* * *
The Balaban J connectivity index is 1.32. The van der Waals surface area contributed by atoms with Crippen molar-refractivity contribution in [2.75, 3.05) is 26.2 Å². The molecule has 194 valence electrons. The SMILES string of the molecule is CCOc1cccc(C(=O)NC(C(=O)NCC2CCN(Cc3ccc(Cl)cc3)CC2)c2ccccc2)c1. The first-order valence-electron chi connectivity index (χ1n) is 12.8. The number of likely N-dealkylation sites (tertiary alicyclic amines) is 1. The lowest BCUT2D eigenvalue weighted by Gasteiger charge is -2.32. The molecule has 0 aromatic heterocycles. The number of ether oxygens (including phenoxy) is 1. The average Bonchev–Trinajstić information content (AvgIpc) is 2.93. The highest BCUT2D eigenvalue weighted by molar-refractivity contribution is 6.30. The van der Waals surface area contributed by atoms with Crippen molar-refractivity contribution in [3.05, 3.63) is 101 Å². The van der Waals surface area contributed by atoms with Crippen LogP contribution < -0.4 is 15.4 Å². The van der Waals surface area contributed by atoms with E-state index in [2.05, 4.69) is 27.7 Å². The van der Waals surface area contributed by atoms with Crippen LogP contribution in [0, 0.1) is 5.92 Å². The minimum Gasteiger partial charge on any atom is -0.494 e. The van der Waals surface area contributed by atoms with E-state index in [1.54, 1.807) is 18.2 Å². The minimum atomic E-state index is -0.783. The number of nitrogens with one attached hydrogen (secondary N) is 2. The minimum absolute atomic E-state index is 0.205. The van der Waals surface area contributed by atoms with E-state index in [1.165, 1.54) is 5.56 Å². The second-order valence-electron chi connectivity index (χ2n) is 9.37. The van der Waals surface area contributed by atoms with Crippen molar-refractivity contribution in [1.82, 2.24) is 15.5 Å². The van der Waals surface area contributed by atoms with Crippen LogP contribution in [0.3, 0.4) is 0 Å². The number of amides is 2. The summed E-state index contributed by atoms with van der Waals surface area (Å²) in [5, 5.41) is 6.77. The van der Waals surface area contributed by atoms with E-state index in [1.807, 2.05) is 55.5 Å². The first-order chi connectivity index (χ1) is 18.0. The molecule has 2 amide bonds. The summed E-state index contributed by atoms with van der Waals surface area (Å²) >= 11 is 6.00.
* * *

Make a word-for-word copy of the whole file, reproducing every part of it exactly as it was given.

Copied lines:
The Balaban J connectivity index is 1.32. The van der Waals surface area contributed by atoms with Crippen molar-refractivity contribution in [2.75, 3.05) is 26.2 Å². The molecule has 194 valence electrons. The SMILES string of the molecule is CCOc1cccc(C(=O)NC(C(=O)NCC2CCN(Cc3ccc(Cl)cc3)CC2)c2ccccc2)c1. The first-order valence-electron chi connectivity index (χ1n) is 12.8. The number of likely N-dealkylation sites (tertiary alicyclic amines) is 1. The lowest BCUT2D eigenvalue weighted by Gasteiger charge is -2.32. The molecule has 0 aromatic heterocycles. The number of ether oxygens (including phenoxy) is 1. The average Bonchev–Trinajstić information content (AvgIpc) is 2.93. The highest BCUT2D eigenvalue weighted by molar-refractivity contribution is 6.30. The van der Waals surface area contributed by atoms with Crippen molar-refractivity contribution in [3.05, 3.63) is 101 Å². The van der Waals surface area contributed by atoms with Crippen LogP contribution < -0.4 is 15.4 Å². The van der Waals surface area contributed by atoms with E-state index in [2.05, 4.69) is 27.7 Å². The van der Waals surface area contributed by atoms with Crippen LogP contribution in [0, 0.1) is 5.92 Å². The minimum Gasteiger partial charge on any atom is -0.494 e. The van der Waals surface area contributed by atoms with E-state index in [1.54, 1.807) is 18.2 Å². The minimum atomic E-state index is -0.783. The number of nitrogens with one attached hydrogen (secondary N) is 2. The minimum absolute atomic E-state index is 0.205. The van der Waals surface area contributed by atoms with E-state index in [1.165, 1.54) is 5.56 Å². The second-order valence-electron chi connectivity index (χ2n) is 9.37. The van der Waals surface area contributed by atoms with Crippen molar-refractivity contribution in [1.82, 2.24) is 15.5 Å². The van der Waals surface area contributed by atoms with Crippen LogP contribution in [0.3, 0.4) is 0 Å². The number of amides is 2. The summed E-state index contributed by atoms with van der Waals surface area (Å²) in [5, 5.41) is 6.77. The van der Waals surface area contributed by atoms with E-state index in [1.807, 2.05) is 55.5 Å². The first-order chi connectivity index (χ1) is 18.0. The molecule has 2 amide bonds. The summed E-state index contributed by atoms with van der Waals surface area (Å²) >= 11 is 6.00.